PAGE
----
Newsgroups: alt.religion.scientology
From: davidb@caen.engin.umich.edu (David Bonnell)
Subject: The Story That TIME Couldn't Tell - article 2
Message-ID: <13f_t9-@engin.umich.edu>
Date: Sat, 09 Nov 91 18:28:31 EST
Organization: The University of Michigan, Ann Arbor

Slanted Journalism for Unstated Motives: Fact vs. Fiction

The May 6, 1991 issue of TIME magazine presents a vitriolic, sensationalized attack upon the Scientology religion, its practices, its Founder, it leaders and its parishoners. In the style of a supermarket tabloid, correspondent Richard Behar and the editors of TIME portray Scientology as a greed-motivated scheme to victimize a gullible public through false promises of spirital enlightenment. TIME, however, made no pretense of balance in its presentation. Indeed, TIME's failure even to construct a facade of objectivity led one of its readers to write that TIME's "inability to find anything good to say about a rapidly growing international organization with thousands of members...leads me to conclude that this is a case of slanted journalism for unstated motives." That cogent observation precisely identifies the fatal flaw of TIME's compendium of falsehood, rumor and innuendo concerning Scientology. And, like most attacks which are not motivated by something other than the truth, TIME's article cannot withstand a frank confrontation with fact. Justice Brandeis of the United States Supreme Court once remarked that "Sunlight is said to be the best of disinfectants." It is appropriate to focus the sunlight of truth on TIME's accusations and to watch them wither from that exposure."

TIME'S $500 MILLION "MISTAKE". At its heart, TIME's article is a string of false and unsubstantiated accusations masquerading as journalism. An accusation, however is only as good as the facts that support it, and the dearth of factul data in the TIME article is an indictment of its accuracy all by itself. One the few occasions when TIME attempts to deal in facts, rather than innuendo, its efforts reveal that the truth was an inconveinience, ill-suited to the condemnation TIME set out to produce. Case in point. TIME's only reference to data provided by any Scientology entity to support the articles central contention that greed rather than human betterment is the religion's driving force is the statement that "In a court filing...the Church of Spiritual Technology [A Scientology Church] listed $503 million income just for 1987." It is from that single statement that all of TIME's money-motivation accusations emanate. That statement is false. The only court filing that the Church of Spiritual technology has EVER made which reflects its financial condition listed its 1987 income as $4 million, NOT $503 million. TIME only missed by half a billion dollars. That half a billion dollar discrepancy should not be confused with inadvertence. The court documents in question are neither confusing nor complex. Moreover, TIME's correspondent Behar is formerly a Forbes magazine correspondent, well versed in financial jargon and experienced in reporting on financial matters. A seasoned financial reporter does not make a 500 million dollar errors in relating what a straightforward document says. A seasoned financial reporter also recognized that $4 million in income for a large corporation will not support allegations of greed and avarice. A seasoned financial reporter with any objectivity would also realize that this is hardly newsworthy when the assets of the Archdiocese of Los Angeles total $3 billion and whose annual budget is $295 million. The Church furnished TIME's attorneys witha copy of the court record in question. TIME's reaction, communicated by its counsel, Harry Johnston, was that TIME is "comfortable" with the $500 million discrepancy. In other words, TIME is "comfortable" with the falsity of the only verifiable "fact" it offers in support of its systematic assault upon the integrity of a religion. Imagine how "confortable" TIME must be in making the charges against Scientology that it does not even pretend to support with "fact."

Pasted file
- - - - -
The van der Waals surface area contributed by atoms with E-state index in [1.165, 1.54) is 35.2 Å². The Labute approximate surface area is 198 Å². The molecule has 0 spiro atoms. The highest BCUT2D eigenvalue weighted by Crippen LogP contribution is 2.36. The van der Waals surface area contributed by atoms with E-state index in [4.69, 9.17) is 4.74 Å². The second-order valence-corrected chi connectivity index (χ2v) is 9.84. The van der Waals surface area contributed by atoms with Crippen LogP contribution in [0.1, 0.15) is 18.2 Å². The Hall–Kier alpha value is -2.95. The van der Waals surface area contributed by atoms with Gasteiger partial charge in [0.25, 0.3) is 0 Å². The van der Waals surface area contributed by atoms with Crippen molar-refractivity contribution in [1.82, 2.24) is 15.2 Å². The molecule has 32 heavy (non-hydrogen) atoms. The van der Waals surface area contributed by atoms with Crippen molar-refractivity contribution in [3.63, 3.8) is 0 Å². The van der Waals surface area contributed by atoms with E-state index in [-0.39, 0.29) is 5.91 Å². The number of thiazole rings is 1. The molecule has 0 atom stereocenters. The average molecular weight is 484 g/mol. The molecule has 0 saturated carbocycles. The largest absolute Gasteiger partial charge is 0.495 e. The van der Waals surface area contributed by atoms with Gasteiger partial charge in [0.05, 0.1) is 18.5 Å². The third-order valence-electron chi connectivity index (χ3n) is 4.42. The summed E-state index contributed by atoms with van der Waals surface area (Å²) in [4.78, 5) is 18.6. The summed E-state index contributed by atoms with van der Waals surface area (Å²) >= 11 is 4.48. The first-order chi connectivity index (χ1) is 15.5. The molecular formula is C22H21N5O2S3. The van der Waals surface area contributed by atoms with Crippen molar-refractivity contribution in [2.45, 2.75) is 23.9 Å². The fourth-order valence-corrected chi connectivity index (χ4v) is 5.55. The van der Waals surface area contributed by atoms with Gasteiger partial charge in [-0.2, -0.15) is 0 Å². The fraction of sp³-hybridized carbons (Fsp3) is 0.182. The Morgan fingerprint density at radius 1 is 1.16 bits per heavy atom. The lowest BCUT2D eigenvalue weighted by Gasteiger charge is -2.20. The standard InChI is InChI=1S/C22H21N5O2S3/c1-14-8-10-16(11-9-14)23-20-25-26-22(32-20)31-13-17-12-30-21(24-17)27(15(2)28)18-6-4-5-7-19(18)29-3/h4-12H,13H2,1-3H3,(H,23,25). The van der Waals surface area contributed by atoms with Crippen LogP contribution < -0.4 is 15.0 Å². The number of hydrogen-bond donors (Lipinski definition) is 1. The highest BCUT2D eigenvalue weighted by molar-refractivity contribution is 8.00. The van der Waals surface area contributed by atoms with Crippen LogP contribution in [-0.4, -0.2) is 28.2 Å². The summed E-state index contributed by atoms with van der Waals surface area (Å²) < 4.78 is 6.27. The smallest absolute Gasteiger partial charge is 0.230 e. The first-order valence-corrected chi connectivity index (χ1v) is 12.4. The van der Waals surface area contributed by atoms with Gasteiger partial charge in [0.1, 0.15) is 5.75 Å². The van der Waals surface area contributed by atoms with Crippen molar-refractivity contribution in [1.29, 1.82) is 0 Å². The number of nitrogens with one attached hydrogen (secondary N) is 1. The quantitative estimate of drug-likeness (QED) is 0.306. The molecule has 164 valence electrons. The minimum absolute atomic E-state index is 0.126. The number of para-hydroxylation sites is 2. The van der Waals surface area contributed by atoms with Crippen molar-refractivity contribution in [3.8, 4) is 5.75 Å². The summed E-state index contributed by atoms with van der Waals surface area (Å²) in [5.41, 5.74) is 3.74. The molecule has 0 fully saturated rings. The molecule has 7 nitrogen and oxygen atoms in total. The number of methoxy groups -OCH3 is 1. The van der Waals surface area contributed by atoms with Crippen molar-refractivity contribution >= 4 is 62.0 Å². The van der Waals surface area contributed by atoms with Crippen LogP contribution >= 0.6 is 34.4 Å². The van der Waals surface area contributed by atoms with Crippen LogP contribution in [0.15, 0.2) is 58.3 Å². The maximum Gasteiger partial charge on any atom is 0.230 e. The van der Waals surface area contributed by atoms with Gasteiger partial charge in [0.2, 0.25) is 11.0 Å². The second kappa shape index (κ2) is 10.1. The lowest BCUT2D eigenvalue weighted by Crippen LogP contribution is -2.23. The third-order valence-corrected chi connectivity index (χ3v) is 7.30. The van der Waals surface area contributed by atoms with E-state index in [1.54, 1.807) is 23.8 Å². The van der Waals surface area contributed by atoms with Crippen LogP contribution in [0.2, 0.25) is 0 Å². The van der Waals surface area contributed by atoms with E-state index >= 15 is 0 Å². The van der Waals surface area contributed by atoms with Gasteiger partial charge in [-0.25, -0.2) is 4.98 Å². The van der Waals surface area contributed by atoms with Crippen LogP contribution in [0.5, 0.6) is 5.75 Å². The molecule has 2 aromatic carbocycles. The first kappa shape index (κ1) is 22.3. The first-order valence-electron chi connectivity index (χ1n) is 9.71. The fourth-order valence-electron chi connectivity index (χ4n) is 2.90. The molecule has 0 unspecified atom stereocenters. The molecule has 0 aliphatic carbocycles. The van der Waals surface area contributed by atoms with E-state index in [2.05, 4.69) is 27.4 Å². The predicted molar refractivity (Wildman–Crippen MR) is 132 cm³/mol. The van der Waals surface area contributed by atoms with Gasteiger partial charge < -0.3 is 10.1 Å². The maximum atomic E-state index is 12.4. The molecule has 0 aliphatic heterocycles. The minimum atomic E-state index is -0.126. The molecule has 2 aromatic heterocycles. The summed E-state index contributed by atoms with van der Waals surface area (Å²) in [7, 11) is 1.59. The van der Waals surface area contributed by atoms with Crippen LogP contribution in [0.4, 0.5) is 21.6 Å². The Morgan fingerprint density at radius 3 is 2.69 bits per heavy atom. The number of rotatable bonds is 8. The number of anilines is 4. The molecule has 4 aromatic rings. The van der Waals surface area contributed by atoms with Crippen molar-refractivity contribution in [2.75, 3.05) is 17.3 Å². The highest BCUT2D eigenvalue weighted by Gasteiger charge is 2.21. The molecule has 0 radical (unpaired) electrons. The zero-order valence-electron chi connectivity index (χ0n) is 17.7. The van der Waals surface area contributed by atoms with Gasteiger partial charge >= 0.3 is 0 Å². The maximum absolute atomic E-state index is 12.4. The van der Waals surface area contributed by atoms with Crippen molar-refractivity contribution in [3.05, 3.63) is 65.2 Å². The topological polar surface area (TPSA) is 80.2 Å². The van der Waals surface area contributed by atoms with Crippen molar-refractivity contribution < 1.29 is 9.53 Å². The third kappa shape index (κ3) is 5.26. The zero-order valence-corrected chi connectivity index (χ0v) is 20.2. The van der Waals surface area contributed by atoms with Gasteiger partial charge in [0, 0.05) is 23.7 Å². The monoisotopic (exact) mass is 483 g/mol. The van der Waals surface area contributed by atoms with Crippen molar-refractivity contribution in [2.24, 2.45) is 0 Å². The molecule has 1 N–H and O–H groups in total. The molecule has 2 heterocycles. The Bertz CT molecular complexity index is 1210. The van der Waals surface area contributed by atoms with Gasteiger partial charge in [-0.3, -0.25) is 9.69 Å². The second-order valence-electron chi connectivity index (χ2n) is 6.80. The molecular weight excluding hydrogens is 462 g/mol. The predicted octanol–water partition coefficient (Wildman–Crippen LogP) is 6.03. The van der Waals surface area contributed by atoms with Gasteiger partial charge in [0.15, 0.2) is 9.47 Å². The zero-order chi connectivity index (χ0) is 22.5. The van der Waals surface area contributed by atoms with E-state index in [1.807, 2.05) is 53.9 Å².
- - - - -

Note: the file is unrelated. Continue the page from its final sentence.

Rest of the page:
JAILHOUSE JOURNALISM. Factual manipulation, whether by twisting the truth or by omitting the truth, is the manipulator's admission that he is unreliable and unworthy of trust or belief. TIME's Behar has made just such an admission by manipulating the facts surrounding Steve Fishman's to tar Scientology with Fishman's crimes. TIME's account of the Fishman saga is Behar's confession that his words are unworthy of trust or belief. Steve Fishman is an a federal peniteniary. He is serving time after pleading guilty to mail fraud, to improperly joining in class action lawsuits to share in settlements he was not entitled to, and to obstructing justice by concocting a false "extortion" scam for mail fraud. In the TIME article, Behar neglects to mention Fishman's guilty pleas to the mail fraud and obstruction of justice charges. He does, however, intimate that the Church of Scientology was behind Fishman's criminal conduct, an innuendo that would have been impossible if any reference to the mail fraud or obstruction of justice convictions had been included. Steve Fishman pleaded guilty to obstruction of justice charges after federal authorities caught him and an accomplice falsely trying to blame the Church of Scientology for "extorting" him into committing the mail fraud and false joinder in settlement crimes. That's what the court records show. Steve Fishman pleaded guilty to falsely trying to shift reponsibilty for his own criminal acts to the Church of Scientology. TIME and Behar magnanimously report that "Scientology denies any tie to the Fishman scam, a claim strongly disputed by Fishman..." NO one ever accused Scientology of any connection to that scam except Fishman (and now TIME) and that very accusation led to Fishman's conviction. If Behar and TIME made any reference to Fishman's guilty plea they could not have smeared the Church with the insinuation of complicity in Fishman's criminal scheme. That omission is really an admission by TIME and its reporter that since facts do not exist to support allegations of Church wrongdoing, the facts have to be manipulated to create a false impression. No one needs to manipulate facts to portray the truth; facts only have to be manipulated to support a lie. TIME's exercise in jailhouse journalism is a confession that Behar's article of Scientology is completely unreliable.